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Hacking drives Olmsted Falls' website offline
Host company blames the site's 1990s technology

Kevin Niedermier
Olmsted Falls Mayor Ann Marie Donegan hopes her city's new webpage will be more popular than the one recently driven offline by a hacker.
Courtesy of Ann Marie Monegan
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The Olmsted Falls city webpage has been off-line for nearly a week because it was hacked. But according to the mayor, it hasn’t been missed.

LISTEN: Hackers attack goes largely unnoticed

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Earlier this month, Mayor Ann Marie Donegan says a hacker deleted information on Olmsted Falls’ webpage and replaced it with gibberish and nonsense. And because the website was a vulnerable 1994 vintage, the host company took it offline as the hacking threatened other clients' sites. Donegan says few residents noticed the absence.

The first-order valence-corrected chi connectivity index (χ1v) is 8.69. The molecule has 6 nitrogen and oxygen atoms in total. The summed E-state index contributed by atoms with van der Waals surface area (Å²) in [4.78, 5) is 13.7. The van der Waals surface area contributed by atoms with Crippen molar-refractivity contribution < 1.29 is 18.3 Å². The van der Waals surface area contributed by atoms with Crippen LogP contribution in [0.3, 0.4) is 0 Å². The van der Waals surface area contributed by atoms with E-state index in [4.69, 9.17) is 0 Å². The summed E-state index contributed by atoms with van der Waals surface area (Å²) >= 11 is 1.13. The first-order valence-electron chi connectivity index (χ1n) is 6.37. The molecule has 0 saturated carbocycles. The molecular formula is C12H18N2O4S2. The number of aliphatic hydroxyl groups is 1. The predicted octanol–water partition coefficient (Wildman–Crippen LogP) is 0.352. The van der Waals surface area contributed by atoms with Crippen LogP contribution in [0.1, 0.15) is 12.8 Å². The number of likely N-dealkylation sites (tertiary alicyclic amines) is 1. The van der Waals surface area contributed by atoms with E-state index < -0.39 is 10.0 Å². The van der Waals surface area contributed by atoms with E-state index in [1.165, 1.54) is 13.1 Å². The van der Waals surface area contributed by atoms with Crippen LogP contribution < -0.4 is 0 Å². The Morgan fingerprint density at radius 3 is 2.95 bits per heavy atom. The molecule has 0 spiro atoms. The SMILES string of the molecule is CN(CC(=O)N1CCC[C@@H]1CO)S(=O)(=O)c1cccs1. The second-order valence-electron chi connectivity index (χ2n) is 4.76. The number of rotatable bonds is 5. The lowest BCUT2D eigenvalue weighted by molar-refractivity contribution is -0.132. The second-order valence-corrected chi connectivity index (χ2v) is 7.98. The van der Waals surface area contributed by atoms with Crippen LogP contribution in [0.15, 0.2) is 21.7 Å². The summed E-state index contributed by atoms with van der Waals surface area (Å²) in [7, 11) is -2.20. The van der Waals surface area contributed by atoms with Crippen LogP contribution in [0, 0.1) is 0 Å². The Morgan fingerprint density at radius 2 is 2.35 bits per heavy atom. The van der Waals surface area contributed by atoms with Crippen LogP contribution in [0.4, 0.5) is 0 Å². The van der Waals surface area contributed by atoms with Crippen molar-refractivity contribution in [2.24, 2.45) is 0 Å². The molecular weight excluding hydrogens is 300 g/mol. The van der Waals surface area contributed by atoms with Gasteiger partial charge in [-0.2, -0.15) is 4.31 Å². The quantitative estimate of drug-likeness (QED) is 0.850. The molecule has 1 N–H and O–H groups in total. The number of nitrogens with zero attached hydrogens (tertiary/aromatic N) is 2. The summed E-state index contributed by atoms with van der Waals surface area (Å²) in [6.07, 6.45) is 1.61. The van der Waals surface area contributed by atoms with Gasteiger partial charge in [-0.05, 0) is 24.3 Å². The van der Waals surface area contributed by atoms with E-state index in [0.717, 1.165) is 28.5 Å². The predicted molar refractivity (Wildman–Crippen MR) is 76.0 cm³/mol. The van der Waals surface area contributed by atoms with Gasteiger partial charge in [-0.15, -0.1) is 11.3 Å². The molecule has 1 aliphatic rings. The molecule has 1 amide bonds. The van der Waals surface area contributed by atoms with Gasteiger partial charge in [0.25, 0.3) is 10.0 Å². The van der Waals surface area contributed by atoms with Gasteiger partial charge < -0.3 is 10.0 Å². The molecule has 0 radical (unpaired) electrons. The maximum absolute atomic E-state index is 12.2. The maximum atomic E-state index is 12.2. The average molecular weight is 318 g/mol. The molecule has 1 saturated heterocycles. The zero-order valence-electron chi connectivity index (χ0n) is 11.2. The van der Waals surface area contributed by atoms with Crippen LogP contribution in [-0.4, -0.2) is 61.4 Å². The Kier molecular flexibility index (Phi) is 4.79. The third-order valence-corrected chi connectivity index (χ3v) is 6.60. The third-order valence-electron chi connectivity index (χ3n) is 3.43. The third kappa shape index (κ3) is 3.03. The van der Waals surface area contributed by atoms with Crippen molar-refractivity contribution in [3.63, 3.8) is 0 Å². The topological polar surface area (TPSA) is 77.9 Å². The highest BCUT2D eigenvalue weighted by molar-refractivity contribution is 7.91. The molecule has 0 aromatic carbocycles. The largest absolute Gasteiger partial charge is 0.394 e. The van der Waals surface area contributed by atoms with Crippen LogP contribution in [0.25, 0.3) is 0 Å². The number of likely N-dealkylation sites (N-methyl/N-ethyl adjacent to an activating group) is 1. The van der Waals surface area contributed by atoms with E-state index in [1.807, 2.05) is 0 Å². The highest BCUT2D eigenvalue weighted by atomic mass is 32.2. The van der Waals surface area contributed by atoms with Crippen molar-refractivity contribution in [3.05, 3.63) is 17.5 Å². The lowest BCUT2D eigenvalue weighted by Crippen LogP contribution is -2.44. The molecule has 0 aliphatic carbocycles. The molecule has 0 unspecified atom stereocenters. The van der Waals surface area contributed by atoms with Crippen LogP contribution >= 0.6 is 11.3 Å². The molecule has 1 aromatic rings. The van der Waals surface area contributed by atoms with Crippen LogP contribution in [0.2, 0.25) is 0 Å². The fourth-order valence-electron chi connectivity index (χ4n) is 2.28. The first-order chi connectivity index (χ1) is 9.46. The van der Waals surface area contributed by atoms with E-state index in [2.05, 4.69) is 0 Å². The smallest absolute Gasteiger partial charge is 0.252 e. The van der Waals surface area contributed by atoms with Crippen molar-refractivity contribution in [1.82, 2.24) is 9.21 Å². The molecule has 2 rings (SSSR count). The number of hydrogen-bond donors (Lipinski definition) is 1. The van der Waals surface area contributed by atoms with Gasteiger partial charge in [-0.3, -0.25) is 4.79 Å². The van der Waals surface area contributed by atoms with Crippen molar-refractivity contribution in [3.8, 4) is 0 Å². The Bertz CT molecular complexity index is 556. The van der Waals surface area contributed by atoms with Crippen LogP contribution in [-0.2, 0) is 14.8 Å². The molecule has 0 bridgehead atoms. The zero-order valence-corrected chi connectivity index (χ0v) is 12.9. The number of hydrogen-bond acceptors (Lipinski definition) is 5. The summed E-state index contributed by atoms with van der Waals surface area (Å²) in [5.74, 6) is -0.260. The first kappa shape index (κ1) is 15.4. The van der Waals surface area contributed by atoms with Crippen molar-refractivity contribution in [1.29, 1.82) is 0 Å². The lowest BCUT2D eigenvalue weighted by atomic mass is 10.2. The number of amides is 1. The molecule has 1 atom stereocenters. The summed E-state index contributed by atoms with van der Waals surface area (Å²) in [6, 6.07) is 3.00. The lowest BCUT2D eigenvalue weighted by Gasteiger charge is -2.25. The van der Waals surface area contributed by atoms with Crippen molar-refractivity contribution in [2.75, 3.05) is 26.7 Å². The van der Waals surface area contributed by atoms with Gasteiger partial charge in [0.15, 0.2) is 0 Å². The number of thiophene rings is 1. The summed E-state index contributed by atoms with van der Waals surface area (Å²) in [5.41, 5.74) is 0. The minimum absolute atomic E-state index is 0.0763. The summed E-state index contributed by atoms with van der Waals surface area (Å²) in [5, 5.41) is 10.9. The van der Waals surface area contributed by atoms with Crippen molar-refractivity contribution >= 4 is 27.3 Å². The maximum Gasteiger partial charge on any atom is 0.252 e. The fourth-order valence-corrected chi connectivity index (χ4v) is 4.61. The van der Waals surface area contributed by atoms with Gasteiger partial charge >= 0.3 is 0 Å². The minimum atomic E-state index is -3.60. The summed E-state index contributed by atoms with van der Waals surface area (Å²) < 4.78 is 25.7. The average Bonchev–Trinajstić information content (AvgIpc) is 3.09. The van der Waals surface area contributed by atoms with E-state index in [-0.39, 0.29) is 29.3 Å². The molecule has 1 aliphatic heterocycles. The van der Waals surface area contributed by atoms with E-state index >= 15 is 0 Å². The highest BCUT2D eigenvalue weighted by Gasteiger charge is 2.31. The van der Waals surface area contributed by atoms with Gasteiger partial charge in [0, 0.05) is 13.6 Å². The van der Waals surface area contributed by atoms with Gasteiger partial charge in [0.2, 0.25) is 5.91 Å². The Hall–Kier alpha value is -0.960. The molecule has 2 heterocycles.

“This is kind of the upside of having such an old system that no one frequents it any longer, so the impact is very little. This has been a very controversial issue over the last four to five years where couple of us as councilmen attempted to get a new website because we believe obviously we need better ways of communicating.”

Donegan says when she became mayor in January, a new website was one priority. And fortunately, she and the council had agreed to upgrade to a state-of-the-art system before the old page was hacked. Donegan says Olmsted Falls’ new website should be online by the end of the year.

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